How Does a School Become a Community School?

Angelita at ComputerMany Texas schools already use Community School strategies, including adult education, after school programs, early childhood classes, and various social supports for students and families. While these are helpful, having a comprehensive Community School plan ensures that community resources are leveraged and community partners are engaged, programs and supports are coordinated, and a wide variety of stakeholders, including teachers and parents, are involved on a regular basis in school planning. Having a staff person who oversees Community School strategies is vital for the plan to be successful.

Save Texas Schools is proposing legislation that would define how a Texas campus  would become a Community School for purposes of funding, professional support and accountability. A campus would take these steps:

1. Learn About Community Schools: Go online, make a site visit and talk to people who are experienced in developing community schools. Visit the Coalition for Community Schools or Austin Voices for Education and Youth for more information about becoming a Community School.

2. Form a School-Community Partnership Team:  Ask key community partners, volunteers, alumni, parents, teachers, staff and administration to join this team that will guide the planning process.

3. Conduct a Campus and Community Asset/Needs Assessment:  Use public meetings, surveys, focus groups, interviews and other data to find out about your strengths, challenges and resources.Kid Stuff Detective Academy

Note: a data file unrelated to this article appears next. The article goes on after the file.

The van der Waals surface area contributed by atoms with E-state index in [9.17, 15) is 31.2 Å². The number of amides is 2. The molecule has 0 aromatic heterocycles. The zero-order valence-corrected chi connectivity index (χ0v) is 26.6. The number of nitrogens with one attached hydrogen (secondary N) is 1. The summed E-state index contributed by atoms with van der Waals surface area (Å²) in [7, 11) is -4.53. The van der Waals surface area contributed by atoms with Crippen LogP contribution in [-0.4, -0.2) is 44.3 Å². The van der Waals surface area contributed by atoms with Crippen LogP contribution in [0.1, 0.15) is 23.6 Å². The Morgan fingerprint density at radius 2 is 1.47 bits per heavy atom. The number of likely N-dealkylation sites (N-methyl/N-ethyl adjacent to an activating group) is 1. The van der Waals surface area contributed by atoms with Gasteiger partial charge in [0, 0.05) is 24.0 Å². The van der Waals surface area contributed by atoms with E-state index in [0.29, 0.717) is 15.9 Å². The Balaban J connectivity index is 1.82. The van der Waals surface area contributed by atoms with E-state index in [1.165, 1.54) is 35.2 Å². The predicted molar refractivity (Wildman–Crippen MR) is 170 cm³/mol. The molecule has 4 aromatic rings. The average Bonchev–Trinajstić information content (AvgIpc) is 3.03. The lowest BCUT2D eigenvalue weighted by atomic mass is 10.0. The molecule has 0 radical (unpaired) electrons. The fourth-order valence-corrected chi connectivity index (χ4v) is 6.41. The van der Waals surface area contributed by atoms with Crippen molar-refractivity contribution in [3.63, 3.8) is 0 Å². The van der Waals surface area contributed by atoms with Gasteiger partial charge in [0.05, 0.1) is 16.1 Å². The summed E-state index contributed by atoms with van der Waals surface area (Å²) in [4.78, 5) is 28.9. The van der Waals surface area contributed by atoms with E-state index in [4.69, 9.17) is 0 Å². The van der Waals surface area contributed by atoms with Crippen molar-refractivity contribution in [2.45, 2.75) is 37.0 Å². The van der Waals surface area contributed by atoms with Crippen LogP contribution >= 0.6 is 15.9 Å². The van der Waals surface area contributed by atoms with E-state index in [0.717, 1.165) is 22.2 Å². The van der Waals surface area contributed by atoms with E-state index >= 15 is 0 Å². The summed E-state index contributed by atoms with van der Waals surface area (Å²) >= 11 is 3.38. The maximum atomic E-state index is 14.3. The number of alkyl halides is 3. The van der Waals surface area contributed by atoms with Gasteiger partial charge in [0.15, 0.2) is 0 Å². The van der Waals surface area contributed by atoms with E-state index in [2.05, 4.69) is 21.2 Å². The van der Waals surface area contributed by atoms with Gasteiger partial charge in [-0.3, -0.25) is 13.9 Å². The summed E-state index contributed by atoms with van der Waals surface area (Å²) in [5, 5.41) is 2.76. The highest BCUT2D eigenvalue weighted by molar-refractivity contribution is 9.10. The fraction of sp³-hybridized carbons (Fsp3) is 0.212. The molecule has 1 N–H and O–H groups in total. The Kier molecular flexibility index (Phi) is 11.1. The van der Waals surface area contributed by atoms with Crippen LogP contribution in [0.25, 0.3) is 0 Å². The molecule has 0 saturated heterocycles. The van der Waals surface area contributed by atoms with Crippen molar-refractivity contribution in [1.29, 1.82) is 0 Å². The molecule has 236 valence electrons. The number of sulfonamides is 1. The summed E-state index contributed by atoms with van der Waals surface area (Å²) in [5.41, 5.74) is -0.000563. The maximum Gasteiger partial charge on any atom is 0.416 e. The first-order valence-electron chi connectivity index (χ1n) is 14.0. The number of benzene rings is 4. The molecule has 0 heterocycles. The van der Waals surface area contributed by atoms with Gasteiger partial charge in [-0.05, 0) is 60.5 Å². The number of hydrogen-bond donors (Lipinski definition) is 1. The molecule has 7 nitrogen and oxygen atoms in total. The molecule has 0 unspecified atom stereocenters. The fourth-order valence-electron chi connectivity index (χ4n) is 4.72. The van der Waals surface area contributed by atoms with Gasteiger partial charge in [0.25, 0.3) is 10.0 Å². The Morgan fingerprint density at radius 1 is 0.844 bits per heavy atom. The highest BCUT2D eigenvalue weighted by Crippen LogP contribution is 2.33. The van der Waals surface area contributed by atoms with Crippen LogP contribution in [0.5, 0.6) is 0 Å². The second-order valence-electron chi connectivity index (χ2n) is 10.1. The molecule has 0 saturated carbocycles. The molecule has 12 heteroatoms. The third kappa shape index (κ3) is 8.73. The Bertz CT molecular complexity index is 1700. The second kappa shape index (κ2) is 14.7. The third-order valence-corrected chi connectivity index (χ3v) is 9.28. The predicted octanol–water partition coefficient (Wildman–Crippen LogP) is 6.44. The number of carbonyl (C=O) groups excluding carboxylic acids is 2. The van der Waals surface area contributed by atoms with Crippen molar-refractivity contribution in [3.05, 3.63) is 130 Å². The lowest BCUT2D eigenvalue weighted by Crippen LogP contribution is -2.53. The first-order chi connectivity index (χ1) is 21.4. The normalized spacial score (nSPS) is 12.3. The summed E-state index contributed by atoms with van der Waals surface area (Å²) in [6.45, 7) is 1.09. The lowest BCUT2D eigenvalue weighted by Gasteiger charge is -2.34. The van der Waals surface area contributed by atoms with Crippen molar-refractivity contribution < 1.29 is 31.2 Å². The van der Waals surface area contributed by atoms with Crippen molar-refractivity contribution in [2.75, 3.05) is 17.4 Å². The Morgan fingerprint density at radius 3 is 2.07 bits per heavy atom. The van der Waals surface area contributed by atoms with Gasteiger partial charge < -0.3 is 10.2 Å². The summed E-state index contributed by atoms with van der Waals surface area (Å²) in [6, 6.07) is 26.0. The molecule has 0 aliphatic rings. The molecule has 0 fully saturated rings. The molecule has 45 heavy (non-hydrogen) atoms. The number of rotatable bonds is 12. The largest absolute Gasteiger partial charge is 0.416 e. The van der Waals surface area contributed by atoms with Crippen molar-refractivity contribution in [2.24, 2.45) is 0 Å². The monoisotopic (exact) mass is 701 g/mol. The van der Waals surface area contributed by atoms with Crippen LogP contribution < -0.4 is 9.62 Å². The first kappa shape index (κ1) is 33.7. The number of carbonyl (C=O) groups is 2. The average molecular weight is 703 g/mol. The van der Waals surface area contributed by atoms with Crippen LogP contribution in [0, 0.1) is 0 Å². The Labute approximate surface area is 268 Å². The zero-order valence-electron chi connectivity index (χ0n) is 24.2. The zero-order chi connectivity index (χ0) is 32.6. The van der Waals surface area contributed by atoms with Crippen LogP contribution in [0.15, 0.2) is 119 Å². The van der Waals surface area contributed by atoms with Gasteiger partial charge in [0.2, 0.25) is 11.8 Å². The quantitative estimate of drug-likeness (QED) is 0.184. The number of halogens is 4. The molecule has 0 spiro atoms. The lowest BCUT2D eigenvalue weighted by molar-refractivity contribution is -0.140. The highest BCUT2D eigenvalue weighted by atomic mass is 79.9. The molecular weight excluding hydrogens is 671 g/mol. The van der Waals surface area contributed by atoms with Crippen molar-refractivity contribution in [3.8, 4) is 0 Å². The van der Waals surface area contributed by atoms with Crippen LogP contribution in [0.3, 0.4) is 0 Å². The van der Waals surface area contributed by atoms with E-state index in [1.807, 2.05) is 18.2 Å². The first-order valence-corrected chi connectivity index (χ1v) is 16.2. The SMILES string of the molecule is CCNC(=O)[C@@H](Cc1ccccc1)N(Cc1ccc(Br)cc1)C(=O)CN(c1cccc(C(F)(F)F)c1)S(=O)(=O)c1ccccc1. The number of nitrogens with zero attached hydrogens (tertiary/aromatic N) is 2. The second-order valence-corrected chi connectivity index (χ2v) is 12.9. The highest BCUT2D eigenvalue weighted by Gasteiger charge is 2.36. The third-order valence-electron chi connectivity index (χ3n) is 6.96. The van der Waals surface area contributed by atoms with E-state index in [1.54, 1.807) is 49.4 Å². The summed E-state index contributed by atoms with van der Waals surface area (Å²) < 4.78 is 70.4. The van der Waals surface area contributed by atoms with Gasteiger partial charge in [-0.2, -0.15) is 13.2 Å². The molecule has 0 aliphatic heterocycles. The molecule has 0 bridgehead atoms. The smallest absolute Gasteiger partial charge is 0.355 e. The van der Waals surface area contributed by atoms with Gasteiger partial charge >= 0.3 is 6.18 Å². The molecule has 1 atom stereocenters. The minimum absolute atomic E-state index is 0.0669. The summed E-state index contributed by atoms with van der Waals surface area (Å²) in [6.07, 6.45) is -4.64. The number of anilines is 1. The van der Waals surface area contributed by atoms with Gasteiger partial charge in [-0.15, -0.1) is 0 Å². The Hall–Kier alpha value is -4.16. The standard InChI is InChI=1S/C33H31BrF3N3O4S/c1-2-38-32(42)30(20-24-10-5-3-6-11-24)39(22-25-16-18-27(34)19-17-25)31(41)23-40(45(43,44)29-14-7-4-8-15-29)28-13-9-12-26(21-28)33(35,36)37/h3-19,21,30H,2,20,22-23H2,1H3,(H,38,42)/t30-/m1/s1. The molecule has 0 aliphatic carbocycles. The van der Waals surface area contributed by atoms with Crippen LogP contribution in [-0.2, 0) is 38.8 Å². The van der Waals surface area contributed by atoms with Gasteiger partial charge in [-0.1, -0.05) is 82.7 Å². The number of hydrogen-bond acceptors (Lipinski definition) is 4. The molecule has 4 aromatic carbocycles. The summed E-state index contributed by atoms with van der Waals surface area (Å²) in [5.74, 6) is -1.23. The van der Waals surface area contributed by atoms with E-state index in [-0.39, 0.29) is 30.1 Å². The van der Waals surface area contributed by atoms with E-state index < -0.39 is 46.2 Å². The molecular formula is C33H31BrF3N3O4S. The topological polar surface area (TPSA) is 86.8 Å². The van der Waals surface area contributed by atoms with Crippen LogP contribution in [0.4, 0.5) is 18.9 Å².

4. Create a Community School Plan:  Led by your School-Community Partnership team, form a plan that addresses barriers to learning, improves existing academic instruction, brings new programs and resources , and involves the community.

5. Connect with a Lead Nonprofit or Community Partner:  Find a local nonprofit or community organization to help support you as you implement your plan.

6. Gain Approval of the Plan by at least 75% of Parents, Teachers and Staff:  Community Schools are bottom-up, not top-down. Support from the parents and campus is vital for your plan to succeed.

 7. Gain Approval of Your School Board:  Present your plan to your School Board for approval and adoption.